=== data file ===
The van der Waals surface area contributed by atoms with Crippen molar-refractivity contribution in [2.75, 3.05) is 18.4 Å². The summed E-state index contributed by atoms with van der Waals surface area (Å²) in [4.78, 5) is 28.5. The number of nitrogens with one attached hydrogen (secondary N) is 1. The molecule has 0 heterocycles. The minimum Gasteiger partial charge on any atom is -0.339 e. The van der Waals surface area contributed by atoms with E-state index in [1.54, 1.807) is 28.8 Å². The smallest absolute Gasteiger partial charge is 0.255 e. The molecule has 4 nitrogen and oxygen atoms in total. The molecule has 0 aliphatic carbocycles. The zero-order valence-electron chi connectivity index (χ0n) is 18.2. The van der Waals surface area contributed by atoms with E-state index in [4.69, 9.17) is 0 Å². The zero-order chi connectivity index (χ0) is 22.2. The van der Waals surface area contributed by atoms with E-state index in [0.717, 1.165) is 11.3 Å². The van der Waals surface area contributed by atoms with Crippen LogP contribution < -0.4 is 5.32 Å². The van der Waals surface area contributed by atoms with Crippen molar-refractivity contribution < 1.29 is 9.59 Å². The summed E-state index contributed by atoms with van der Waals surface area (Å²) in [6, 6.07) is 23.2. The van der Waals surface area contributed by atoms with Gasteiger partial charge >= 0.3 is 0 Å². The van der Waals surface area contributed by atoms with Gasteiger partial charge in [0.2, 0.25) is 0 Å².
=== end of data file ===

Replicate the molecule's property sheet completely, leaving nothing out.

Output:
The van der Waals surface area contributed by atoms with Crippen molar-refractivity contribution in [2.75, 3.05) is 18.4 Å². The summed E-state index contributed by atoms with van der Waals surface area (Å²) in [4.78, 5) is 28.5. The number of nitrogens with one attached hydrogen (secondary N) is 1. The molecule has 0 heterocycles. The minimum Gasteiger partial charge on any atom is -0.339 e. The van der Waals surface area contributed by atoms with E-state index in [1.54, 1.807) is 28.8 Å². The smallest absolute Gasteiger partial charge is 0.255 e. The molecule has 4 nitrogen and oxygen atoms in total. The molecule has 0 aliphatic carbocycles. The zero-order valence-electron chi connectivity index (χ0n) is 18.2. The van der Waals surface area contributed by atoms with E-state index in [4.69, 9.17) is 0 Å². The zero-order chi connectivity index (χ0) is 22.2. The van der Waals surface area contributed by atoms with E-state index in [0.717, 1.165) is 11.3 Å². The van der Waals surface area contributed by atoms with Crippen LogP contribution < -0.4 is 5.32 Å². The van der Waals surface area contributed by atoms with Crippen molar-refractivity contribution < 1.29 is 9.59 Å². The summed E-state index contributed by atoms with van der Waals surface area (Å²) in [6, 6.07) is 23.2. The van der Waals surface area contributed by atoms with Gasteiger partial charge >= 0.3 is 0 Å². The van der Waals surface area contributed by atoms with Gasteiger partial charge in [0.2, 0.25) is 0 Å².